Home » News » News organizations have trust issues as they gear up to cover election, poll finds

By David Bauder, AP Media Writer , published on May 1, 2024

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Journalists line the press stand before Republican presidential candidate and former President Donald Trump speaks at a caucus-night party in Des Moines, Iowa, Jan. 15, 2024. AP Photo/Andrew Harnik, file

NEW YORK (AP) — Even as many Americans say they learn about the 2024 election campaign from national news outlets, a disquieting poll reveals some serious trust issues.


About half of Americans, 53%, say they are extremely or very concerned that news organizations will report inaccuracies or misinformation during the election. Some 42% express worry that news outlets will use generative artificial intelligence to create stories, according to a poll from the American Press Institute and The Associated Press-NORC Center for Public Affairs Research.


The poll found 47% of Americans also expressing serious concern that news outlets would report information that has not been confirmed or verified, and 44% worry that accurate information will be presented in a way that favors one side or another.


Half of Americans say they get election news always or frequently from national news outlets, a percentage that is higher among older respondents, the poll found.


“The level of engagement is good,” said Michael Bolden, CEO of the American Press Institute. “The thing that’s most concerning is that they’re not sure they can actually trust the information.”


Years of suspicion about journalists, much of it sown by politicians, is partly responsible, he said. People are also less familiar with how journalism works. The poll found about half of respondents say they have at least a moderate amount of confidence in the information they receive from either national or local news outlets when it comes to the 2024 elections, though only about 1 in 10 say they have a great deal of confidence.


“There may have been a time when people knew a journalist because one lived on their block,” Bolden said. “The way the industry has been decimated, that’s much less likely.”


Simply putting out the news often isn’t good enough anymore, he said. There’s a growing disconnect between news organizations and communities that the outlets need to address, by helping to let people know what journalists do and how people reporting news are their friends and neighbors, he said.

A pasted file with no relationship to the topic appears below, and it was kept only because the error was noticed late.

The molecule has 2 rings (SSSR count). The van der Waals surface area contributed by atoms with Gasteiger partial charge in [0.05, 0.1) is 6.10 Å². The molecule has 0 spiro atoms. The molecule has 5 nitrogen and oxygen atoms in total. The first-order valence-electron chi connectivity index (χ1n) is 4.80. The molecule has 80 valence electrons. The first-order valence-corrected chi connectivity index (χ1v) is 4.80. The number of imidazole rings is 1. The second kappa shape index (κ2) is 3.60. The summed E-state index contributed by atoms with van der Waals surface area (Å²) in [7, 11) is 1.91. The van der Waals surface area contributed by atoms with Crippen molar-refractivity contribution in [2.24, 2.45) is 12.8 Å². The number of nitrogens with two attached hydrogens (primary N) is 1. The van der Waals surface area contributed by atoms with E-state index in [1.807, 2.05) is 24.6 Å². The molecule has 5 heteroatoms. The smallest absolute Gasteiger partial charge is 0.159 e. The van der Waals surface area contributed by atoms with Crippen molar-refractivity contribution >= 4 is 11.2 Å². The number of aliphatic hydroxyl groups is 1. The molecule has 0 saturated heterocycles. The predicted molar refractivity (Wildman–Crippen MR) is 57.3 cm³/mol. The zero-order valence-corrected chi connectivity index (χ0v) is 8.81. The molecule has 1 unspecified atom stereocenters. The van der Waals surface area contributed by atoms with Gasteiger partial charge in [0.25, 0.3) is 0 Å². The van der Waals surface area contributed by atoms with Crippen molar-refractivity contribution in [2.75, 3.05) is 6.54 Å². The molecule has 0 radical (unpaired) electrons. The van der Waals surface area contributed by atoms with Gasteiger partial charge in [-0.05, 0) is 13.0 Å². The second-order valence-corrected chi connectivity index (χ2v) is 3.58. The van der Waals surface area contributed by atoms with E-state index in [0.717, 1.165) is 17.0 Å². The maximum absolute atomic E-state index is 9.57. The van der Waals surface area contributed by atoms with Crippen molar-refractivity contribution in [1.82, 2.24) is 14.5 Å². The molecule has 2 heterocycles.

Outlets should lean into a convenor role, bringing people together for newsworthy events, he said.


About half of U.S. adults say they follow the news about presidential elections closely, with older adults being more engaged. About two-thirds of Americans age 60 or older say they keep a close eye on presidential election news, compared wth roughly a third of those under age 30.


The same trend is seen with local and state election news. While the poll found that 46% of Americans age 60 or older say they follow news about local and state elections closely, only 16% of people age 18 to 29 said the same thing.


“As they transition to becoming older people, will they begin to care?” Bolden asked. “If they don’t begin to care, what will that mean for local and state communities?”


Young people, those under age 30, are about as likely to get election news from social media or friends or family as they are to get it from national or local news outlets, the poll found. Black and Latino adults are somewhat more likely to express “a great deal” of confidence in the reliability of social media as a source of election news than white Americans are.


That’s both a warning sign, since there is a lot more misinformation to be found on social media, and an opportunity for traditional outlets to make more of their work available this way, Bolden said.


About 6 in 10 Democrats say they get election news from national outlets at least frequently. That’s more than the 48% of Republicans or 34% of independents, according to the poll. Republicans are more likely than Democrats and independents to express concern about inaccurate information or misinformation in news coverage during the upcoming elections. About 6 in 10 Republicans are concerned about this, compared with about half of Democrats.


Besides inaccuracies, many also expressed serious concern about election news that focuses too much on division or controversies or concentrates on who may win or lose — the horserace aspect of political coverage — rather than issues or the character of candidates.


Most Americans say that for them to make informed decisions about the 2024 state and local elections, they want national and local news outlets to highlight candidates’ values or their different positions on key social issues. In each case, about three-quarters of U.S. adults say they would like “a lot” or “some” coverage of these topics.

The poll of 2,468 adults was conducted March 21-25, 2024, using a sample drawn from NORC’s probability-based AmeriSpeak Panel, which is designed to be representative of the U.S. population. The margin of error is plus or minus 2.9 percentage points.


Related

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Poll: Americans distinguish between news media, social media


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